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3D version of the built-in VoronoiDiagram

Posted 1 year ago
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Here I will show how to create 3D version of VoronoiDiagram in Wolfram Language.

Note that there's currently no way to represent a collection of 3D Voronoi mesh cells in a MeshRegion or BoundaryMeshRegion.

Here's a routine that takes the dual of the DelaunayMesh and returns an Association where the keys are the points and the values are their respective Voronoi cells.

pad[?_][{min_, max_}] := {min, max} + ?(max-min){-1, 1}

VoronoiCells[pts_] /; MatrixQ[pts, NumericQ] && 2 <= Last[Dimensions[pts]] <= 3 := 
  Block[{bds, dm, conn, adj, lc, pc, cpts, hpts, hns, hp, vcells},
    bds = pad[.1] /@ MinMax /@ Transpose[pts];
    dm = DelaunayMesh[pts];

    conn = dm["ConnectivityMatrix"[0, 1]];
    adj = conn . Transpose[conn];

    lc = conn["MatrixColumns"];
    pc = adj["MatrixColumns"];
    cpts = MeshCoordinates[dm];

    vcells = Table[
      hpts = PropertyValue[{dm, {1, lc[[i]]}}, MeshCellCentroid];
      hns = Transpose[Transpose[cpts[[DeleteCases[pc[[i]], i]]]] - cpts[[i]]];
      hp = MapThread[HalfSpace, {hns, hpts}];
      BoundaryDiscretizeGraphics[#, PlotRange -> bds]& /@ hp,
      {i, MeshCellCount[dm, 0]}
    ];

    AssociationThread[cpts, RegionIntersection @@@ vcells]
  ]

Example:

SeedRandom[10000];
pts = RandomReal[1, {10, 3}];

vc = VoronoiCells[pts]

enter image description here

Show[MapIndexed[
  BoundaryMeshRegion[#, MeshCellStyle -> {1 -> {Black, Thick}, 2 -> {ColorData[112][First[#2]]}}] &, 
  Values[vc]
]]

enter image description here

Show[
  MapIndexed[
    BoundaryMeshRegion[#, MeshCellStyle -> {1 -> Black, 2 -> {Opacity[0.5], ColorData[112][First[#2]]}}] &,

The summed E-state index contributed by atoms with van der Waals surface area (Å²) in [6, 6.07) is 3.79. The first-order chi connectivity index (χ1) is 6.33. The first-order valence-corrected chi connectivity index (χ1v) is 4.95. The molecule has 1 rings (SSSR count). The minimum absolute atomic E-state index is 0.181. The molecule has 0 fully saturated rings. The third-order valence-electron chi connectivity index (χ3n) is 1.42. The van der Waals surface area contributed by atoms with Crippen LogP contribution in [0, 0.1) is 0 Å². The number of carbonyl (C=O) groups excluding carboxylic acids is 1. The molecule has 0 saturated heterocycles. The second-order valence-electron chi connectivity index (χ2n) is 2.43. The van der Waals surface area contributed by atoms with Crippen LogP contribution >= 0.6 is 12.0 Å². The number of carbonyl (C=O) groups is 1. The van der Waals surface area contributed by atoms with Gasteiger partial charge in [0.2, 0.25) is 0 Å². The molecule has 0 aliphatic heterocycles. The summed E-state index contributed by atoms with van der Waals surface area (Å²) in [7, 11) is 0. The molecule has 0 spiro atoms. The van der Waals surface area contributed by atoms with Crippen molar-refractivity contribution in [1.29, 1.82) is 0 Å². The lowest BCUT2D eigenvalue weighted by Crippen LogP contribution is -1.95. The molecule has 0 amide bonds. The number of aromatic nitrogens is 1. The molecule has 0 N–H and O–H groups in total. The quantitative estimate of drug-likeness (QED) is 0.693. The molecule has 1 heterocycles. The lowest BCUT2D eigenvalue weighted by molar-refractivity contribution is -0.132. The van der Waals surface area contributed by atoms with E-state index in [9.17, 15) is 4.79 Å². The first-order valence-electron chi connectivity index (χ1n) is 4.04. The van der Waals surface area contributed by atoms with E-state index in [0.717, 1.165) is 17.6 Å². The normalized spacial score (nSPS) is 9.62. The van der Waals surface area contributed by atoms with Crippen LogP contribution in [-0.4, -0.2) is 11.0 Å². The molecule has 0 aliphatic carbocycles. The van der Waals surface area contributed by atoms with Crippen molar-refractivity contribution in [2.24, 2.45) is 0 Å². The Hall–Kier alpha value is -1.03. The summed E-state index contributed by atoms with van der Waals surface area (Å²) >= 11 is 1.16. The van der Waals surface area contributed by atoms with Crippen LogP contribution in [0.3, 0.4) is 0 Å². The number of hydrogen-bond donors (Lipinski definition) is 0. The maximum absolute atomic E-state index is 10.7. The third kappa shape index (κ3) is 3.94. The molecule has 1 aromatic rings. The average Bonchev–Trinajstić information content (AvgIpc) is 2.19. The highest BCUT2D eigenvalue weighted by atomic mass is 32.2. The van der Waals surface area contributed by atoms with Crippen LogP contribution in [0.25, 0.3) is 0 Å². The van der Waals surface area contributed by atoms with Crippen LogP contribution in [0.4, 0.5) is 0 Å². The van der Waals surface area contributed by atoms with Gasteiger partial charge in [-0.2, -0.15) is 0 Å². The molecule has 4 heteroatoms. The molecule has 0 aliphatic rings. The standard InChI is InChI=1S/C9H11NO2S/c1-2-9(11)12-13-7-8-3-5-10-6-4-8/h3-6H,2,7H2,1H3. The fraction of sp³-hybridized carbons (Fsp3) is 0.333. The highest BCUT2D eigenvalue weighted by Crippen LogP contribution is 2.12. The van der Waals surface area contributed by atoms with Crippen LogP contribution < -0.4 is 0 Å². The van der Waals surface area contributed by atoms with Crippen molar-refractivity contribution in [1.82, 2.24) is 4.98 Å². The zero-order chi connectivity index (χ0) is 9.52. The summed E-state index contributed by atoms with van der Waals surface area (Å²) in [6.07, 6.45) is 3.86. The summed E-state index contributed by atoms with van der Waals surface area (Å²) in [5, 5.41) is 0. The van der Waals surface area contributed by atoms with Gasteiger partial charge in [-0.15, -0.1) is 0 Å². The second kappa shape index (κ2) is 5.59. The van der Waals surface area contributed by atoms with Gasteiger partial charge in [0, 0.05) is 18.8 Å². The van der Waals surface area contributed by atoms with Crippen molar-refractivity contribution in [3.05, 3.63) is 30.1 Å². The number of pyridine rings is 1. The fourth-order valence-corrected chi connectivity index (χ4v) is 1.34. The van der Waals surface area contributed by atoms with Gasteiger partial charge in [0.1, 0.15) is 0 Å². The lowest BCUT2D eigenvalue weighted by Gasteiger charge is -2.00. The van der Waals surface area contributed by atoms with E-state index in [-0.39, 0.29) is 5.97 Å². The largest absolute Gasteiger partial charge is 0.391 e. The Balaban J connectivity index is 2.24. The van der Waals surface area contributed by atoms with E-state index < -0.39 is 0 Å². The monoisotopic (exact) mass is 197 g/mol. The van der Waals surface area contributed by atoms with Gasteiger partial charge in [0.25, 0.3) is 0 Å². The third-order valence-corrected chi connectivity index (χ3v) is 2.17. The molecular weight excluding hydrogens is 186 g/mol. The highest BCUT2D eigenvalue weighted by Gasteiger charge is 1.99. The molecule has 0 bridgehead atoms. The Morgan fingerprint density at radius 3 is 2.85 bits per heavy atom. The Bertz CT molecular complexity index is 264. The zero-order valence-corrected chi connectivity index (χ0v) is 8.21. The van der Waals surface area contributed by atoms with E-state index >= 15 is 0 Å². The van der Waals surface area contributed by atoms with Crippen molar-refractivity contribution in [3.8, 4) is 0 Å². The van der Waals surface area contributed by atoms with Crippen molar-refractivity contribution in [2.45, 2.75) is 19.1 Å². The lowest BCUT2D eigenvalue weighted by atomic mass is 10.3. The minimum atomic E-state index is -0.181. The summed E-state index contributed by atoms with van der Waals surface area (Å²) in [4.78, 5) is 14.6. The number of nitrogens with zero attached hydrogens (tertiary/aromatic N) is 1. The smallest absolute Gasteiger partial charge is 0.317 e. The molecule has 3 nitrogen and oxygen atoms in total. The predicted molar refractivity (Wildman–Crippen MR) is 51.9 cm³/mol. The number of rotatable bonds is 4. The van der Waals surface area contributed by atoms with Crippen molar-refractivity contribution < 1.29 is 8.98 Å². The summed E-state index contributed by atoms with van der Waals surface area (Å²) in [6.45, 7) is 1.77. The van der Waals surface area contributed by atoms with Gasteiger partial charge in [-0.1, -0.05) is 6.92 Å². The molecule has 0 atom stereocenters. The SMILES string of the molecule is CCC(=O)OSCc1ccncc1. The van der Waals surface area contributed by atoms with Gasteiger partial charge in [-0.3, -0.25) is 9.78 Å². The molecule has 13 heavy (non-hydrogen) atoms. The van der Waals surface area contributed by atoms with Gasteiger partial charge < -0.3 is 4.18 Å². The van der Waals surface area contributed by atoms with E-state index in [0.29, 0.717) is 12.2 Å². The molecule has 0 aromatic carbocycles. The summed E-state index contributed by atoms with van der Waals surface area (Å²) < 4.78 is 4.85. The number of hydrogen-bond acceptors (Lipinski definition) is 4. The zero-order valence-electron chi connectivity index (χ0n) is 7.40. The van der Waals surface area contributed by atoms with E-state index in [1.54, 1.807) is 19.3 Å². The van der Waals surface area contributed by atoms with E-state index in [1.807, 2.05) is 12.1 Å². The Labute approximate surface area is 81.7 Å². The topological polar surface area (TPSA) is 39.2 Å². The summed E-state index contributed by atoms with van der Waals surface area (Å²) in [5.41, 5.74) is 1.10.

Values[vc]
  ], 
  Graphics3D[{PointSize[Large], Point[pts]}], 
  Method -> {"RelieveDPZFighting" -> True}
]

enter image description here

Note that this works in 2D too:

SeedRandom[10000];
pts = RandomReal[1, {10, 2}];

vc = VoronoiCells[pts];

Show[MapIndexed[
  BoundaryMeshRegion[#, MeshCellStyle -> {1 -> {Black, Thick}, 2 -> {ColorData[112][First[#2]]}}] &, 
  Values[vc]
], Epilog -> {PointSize[Large], Point[pts]}]

enter image description here

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11 Replies

Thanks for this function! will be very useful actually!

The code can be slightly simplified: MinMax also has padding built in, second argument:

MinMax[Â…,paddingspec]
Posted 1 year ago

Aha, thanks!

Posted 1 year ago

Some time ago, I submitted this Wolfram Demonstration: Three-Dimensional Voronoi Mesh but, since I did not use the Regions functionality, I had to limit it to 2D cross sections of the 3D mesh. Hope they includeChip's excellent function in V12?

A most excellent function and one that is needed. Thanks ! the function should be scaled up and made part of version 12.0 !

enter image description here - Congratulations! This post is now a Staff Pick as distinguished by a badge on your profile! Thank you, keep it coming, and consider contributing your work to the The Notebook Archive!

Hi. This is very interesting. Is it possible to link the points with the face centres of their cells? It will be nice to visualise this.

Great post. Thanks Fotos Stylianou

Very nice. Have you thought about submitting this to the function repository?

Also, do you know if this has a relationship to power diagrams?

He's had to think about contributing it to the WFR; I put in a request a couple of days ago.

I hope that such an important function can go beyond the function repository and can be incorporated in the next Mathematica release.

I have been using your method with more points (like 1000) and it has some issues due to probably an internal bug in BoundaryDiscretizeGraphics. You may want to check my post here https://mathematica.stackexchange.com/questions/219100/weird-behaviour-with-boundarydiscretizegraphics

I spent nearly a week programming this in Mathematica (v.5, as I recall) around 2001 for half of Figure 4.10 in my book Pattern classification (2nd ed). At that time, there was no Opacity[] functionality either. I believe mine is the first book to include such a figure. I am so glad Wolfram has included this functionality, and thank Chip Hurst for his contributions to it. It looks great!

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